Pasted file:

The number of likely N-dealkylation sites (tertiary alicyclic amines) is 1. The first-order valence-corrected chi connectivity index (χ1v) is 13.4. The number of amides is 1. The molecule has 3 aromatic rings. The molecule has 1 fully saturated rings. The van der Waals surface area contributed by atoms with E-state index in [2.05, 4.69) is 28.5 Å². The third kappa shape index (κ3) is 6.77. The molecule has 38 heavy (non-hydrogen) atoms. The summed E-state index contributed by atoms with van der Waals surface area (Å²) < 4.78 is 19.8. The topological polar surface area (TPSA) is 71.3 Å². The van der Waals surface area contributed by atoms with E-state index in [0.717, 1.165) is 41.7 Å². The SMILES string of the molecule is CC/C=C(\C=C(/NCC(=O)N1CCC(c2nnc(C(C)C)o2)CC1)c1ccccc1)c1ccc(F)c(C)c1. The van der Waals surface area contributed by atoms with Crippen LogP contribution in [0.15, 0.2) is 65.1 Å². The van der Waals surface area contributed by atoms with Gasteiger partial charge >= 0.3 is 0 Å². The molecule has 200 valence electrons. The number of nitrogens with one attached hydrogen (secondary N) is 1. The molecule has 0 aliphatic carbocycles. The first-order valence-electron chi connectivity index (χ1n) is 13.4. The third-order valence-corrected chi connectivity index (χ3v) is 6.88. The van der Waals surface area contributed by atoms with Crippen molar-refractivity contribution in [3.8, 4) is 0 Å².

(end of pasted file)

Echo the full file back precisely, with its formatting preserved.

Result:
The number of likely N-dealkylation sites (tertiary alicyclic amines) is 1. The first-order valence-corrected chi connectivity index (χ1v) is 13.4. The number of amides is 1. The molecule has 3 aromatic rings. The molecule has 1 fully saturated rings. The van der Waals surface area contributed by atoms with E-state index in [2.05, 4.69) is 28.5 Å². The third kappa shape index (κ3) is 6.77. The molecule has 38 heavy (non-hydrogen) atoms. The summed E-state index contributed by atoms with van der Waals surface area (Å²) < 4.78 is 19.8. The topological polar surface area (TPSA) is 71.3 Å². The van der Waals surface area contributed by atoms with E-state index in [0.717, 1.165) is 41.7 Å². The SMILES string of the molecule is CC/C=C(\C=C(/NCC(=O)N1CCC(c2nnc(C(C)C)o2)CC1)c1ccccc1)c1ccc(F)c(C)c1. The van der Waals surface area contributed by atoms with Crippen LogP contribution in [0.15, 0.2) is 65.1 Å². The van der Waals surface area contributed by atoms with Gasteiger partial charge >= 0.3 is 0 Å². The molecule has 200 valence electrons. The number of nitrogens with one attached hydrogen (secondary N) is 1. The molecule has 0 aliphatic carbocycles. The first-order valence-electron chi connectivity index (χ1n) is 13.4. The third-order valence-corrected chi connectivity index (χ3v) is 6.88. The van der Waals surface area contributed by atoms with Crippen molar-refractivity contribution in [3.8, 4) is 0 Å².